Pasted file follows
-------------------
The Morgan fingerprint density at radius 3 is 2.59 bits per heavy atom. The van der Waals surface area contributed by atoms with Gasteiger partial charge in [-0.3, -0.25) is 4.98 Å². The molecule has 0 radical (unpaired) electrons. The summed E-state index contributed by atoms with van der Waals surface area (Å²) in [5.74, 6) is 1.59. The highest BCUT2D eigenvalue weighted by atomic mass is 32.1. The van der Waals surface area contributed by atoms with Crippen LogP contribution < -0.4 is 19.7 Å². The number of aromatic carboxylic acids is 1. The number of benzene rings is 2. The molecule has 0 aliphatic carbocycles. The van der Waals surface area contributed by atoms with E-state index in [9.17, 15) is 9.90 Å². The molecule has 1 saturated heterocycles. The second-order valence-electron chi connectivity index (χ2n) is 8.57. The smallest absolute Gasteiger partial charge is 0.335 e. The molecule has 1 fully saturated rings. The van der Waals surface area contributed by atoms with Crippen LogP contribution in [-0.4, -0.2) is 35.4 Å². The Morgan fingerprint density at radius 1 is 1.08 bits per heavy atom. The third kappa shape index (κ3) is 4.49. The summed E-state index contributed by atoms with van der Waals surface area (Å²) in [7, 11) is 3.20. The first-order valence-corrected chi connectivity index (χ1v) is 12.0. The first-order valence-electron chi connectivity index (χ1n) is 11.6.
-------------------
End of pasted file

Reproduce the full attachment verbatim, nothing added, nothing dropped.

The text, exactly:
The Morgan fingerprint density at radius 3 is 2.59 bits per heavy atom. The van der Waals surface area contributed by atoms with Gasteiger partial charge in [-0.3, -0.25) is 4.98 Å². The molecule has 0 radical (unpaired) electrons. The summed E-state index contributed by atoms with van der Waals surface area (Å²) in [5.74, 6) is 1.59. The highest BCUT2D eigenvalue weighted by atomic mass is 32.1. The van der Waals surface area contributed by atoms with Crippen LogP contribution < -0.4 is 19.7 Å². The number of aromatic carboxylic acids is 1. The number of benzene rings is 2. The molecule has 0 aliphatic carbocycles. The van der Waals surface area contributed by atoms with E-state index in [9.17, 15) is 9.90 Å². The molecule has 1 saturated heterocycles. The second-order valence-electron chi connectivity index (χ2n) is 8.57. The smallest absolute Gasteiger partial charge is 0.335 e. The molecule has 1 fully saturated rings. The van der Waals surface area contributed by atoms with Crippen LogP contribution in [-0.4, -0.2) is 35.4 Å². The Morgan fingerprint density at radius 1 is 1.08 bits per heavy atom. The third kappa shape index (κ3) is 4.49. The summed E-state index contributed by atoms with van der Waals surface area (Å²) in [7, 11) is 3.20. The first-order valence-corrected chi connectivity index (χ1v) is 12.0. The first-order valence-electron chi connectivity index (χ1n) is 11.6.